What is Portability and How Does It Impact Estate Planning? – Annapolis and Towson Estate Planning

Let’s address the elephant in the room: the word “estate” in planning doesn’t have anything to do with the size of your home. It simply refers to a person’s assets: their home, bank accounts, a second home, investment accounts, cars, etc.

The federal estate tax, says The Times Herald in the article “Federal estate tax and portability considerations,” impacts very few people today, as a person would have to have assets that total more than $11.4 million (or $22.8 for a couple) before they have to worry about the federal estate tax.

Individuals and couples with significant assets are advised to have an estate plan created by an estate planning attorney with experience working with people with large assets.  There are numerous tools used to minimize the federal tax liability.

However, when one spouse dies, it is generally recommended that the surviving spouse file a Federal Estate Tax return for reasons of portability. That is because when the first spouse dies, they use a portion of the Federal Estate Tax exemption, but there’s usually a portion available for the surviving spouse.

If IRS Form 706 is filed in a timely manner, the surviving spouse can “port over” or protect the remaining amount of Federal Estate Tax exemption that the deceased spouse has not used. This return needs to be filed within nine months of the date of death, although the surviving spouse can obtain an extension.

No tax will be owed, since the return is filed merely for reporting purposes. The assets in the entire estate must be reported, including everything the person owned. That may be cash, securities, real estate, insurance, trusts, annuities, business interests, and other assets. It should be noted that this will likely include probate as well as non-probate property. Appraisals and significant documentation are not usually required on a return just for portability purposes.

Why does a return need to be filed to claim the unused exemption, if no taxes are going to be paid? For one thing, the law may change and if the Federal Estate Tax exemption amount is reduced in the future, the surviving spouse will have protected their additional exemption amounts for his or her heirs. If the surviving spouse remarries and acquires significant assets, they will need proof of their exemption. The surviving spouse might own land or other property that increases dramatically in value. Or, the surviving spouse may inherit a large amount of assets.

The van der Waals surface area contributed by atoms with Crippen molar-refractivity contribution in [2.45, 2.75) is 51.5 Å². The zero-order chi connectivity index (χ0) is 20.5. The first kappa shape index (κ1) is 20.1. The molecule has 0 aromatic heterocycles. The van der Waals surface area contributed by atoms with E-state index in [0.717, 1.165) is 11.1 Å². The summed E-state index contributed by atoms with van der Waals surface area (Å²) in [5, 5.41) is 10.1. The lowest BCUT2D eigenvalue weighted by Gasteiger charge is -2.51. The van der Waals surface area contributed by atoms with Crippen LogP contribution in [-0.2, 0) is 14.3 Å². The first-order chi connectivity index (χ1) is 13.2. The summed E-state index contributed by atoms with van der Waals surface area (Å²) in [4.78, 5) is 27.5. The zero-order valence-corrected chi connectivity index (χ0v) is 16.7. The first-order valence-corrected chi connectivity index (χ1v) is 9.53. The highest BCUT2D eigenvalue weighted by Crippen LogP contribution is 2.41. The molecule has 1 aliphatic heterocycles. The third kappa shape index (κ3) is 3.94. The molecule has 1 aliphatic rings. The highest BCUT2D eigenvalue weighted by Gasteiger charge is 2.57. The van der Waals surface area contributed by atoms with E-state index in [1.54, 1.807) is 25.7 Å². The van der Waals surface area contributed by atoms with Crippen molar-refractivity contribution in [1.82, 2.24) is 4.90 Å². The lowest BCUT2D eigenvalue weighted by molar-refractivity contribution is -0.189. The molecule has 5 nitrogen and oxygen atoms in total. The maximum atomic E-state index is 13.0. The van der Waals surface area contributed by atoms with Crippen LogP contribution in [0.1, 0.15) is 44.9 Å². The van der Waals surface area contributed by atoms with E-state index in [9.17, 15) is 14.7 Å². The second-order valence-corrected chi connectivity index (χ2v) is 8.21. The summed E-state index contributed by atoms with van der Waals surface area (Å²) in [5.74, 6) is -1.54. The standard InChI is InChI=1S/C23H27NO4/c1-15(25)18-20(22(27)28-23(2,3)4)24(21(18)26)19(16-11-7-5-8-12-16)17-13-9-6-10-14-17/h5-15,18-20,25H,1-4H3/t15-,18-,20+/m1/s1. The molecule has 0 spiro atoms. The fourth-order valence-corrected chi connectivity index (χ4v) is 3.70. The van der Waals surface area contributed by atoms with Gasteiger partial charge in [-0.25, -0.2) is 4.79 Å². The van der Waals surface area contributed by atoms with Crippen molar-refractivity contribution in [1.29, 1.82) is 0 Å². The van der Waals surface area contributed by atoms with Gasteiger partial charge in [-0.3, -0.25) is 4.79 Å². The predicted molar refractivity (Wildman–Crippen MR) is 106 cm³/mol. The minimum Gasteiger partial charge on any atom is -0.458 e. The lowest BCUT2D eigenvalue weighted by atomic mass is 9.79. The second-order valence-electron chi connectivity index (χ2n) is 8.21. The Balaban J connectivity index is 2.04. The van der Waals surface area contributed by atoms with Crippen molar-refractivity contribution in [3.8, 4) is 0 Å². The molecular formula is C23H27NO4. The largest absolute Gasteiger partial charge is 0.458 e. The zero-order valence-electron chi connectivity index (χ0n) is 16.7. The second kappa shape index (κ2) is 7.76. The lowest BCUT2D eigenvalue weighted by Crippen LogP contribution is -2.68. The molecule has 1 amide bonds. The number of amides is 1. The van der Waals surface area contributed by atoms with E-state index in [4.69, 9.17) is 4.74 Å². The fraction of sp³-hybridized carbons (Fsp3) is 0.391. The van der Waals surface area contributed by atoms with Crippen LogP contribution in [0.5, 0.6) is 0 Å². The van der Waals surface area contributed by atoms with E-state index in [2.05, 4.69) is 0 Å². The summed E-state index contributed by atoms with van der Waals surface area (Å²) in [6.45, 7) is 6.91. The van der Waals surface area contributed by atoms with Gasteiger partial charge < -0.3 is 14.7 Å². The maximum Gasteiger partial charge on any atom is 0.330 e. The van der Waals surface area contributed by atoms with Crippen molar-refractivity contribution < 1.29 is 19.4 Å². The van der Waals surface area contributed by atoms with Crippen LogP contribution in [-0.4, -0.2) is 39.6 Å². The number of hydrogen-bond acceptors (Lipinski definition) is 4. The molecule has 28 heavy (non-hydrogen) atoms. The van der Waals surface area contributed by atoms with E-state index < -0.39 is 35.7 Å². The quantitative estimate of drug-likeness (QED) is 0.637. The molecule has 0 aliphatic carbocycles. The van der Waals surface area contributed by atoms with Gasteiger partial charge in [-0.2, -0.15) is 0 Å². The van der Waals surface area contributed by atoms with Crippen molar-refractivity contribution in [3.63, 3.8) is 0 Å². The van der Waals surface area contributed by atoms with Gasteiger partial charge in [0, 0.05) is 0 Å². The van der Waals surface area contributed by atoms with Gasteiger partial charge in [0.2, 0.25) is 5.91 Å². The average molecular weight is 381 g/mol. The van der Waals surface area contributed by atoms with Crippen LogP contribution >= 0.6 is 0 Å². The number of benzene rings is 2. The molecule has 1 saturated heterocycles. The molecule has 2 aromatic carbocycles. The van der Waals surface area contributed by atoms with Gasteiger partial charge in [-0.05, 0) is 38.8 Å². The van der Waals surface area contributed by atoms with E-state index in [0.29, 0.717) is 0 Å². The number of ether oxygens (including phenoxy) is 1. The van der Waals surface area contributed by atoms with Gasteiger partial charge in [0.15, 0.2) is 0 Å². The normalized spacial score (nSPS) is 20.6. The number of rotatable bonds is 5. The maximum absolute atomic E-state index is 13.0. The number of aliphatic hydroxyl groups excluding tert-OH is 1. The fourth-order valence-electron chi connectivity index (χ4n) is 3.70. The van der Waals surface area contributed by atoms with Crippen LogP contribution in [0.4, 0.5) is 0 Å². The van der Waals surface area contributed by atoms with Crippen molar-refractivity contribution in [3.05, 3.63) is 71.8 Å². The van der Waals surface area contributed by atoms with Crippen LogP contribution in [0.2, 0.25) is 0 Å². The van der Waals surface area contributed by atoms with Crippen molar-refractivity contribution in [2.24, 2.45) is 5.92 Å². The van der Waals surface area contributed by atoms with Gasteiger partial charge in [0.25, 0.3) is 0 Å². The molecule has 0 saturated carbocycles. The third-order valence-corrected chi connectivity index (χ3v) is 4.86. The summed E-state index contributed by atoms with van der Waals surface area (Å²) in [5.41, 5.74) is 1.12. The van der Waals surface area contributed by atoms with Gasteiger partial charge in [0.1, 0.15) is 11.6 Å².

Completing an IRS Form 706 for portability is not a complex task, but it should be done in conjunction with settling the estate, which should be done with the help of an estate planning attorney to be sure any tax issues are dealt with properly. In addition, when one spouse has passed, it is time for the surviving spouse to review their estate plan to make any necessary changes.

Reference: The Times Herald (July 7, 2019) “Federal estate tax and portability considerations”

Sims & Campbell, LLC – Annapolis and Towson Estate Planning Attorneys

For Immediate Release

Contact: Jane Frankel Sims

410-828-7775

Contact: Frank Campbell

410-263-1667

Sims & Campbell Estates and Trusts

Frankel Sims Law and Holden & Campbell
Merge to Form Sims & Campbell

Firm will offer comprehensive Trusts & Estates services through offices in Towson and Annapolis

TOWSON, Md. (April 26,2019)  Frankel Sims Law and Holden & Campbell have jointly announced the merger of their firms to create a boutique Trusts & Estates law firm providing comprehensive services in the fields of Estate Planning, Estate Administration, Trust Administration and Charitable Giving. The combined firm will be named Sims & Campbell and have offices in Towson, Md. and Annapolis, Md.  Jane Frankel Sims and Frank Campbell will lead and hold equal ownership stakes in the firm.

Sims & Campbell will have 9 attorneys and 15 legal professionals that handle every facet of estate and wealth transfer planning, including wills, revocable living trusts, irrevocable trusts, estate and gift tax advice, and charitable giving strategies.  The firm will focus solely on Trusts & Estates but will serve a wide range of clients, from young families with modest resources to ultra-high net worth individuals.  This allows clients to remain with the firm as their level of wealth and the complexity of related estate and tax implications change over time. 

“By joining forces, we have expanded our footprint to conveniently serve clients in Maryland, D.C. and Virginia” said Jane Frankel Sims.  We are seeing some of the greatest wealth transfer in our country’s history, and we want to continue to be on the leading edge of helping our clients maintain and enhance their family’s wealth.  In addition, we aim to serve our clients for years to come, and the new firm structure will allow Sims & Campbell to thrive even after Frank and I have retired.”    

“Jane and I have always admired each other’s firms and recognized the need to provide even greater depth and breadth of focused expertise to help families amass and protect their wealth from generation to generation,” said Frank Campbell.  “Now we have even greater capabilities to make a real difference for our clients.” 

The Sims & Campbell Towson office is located at 500 York Road, on the corner of York Road and Pennsylvania Avenue in the heart of Towson.  The Annapolis office is currently located at 716 Melvin Avenue, and is moving to 181 Truman Parkway in August, 2019.  For more information, visit www.simscampbell.law.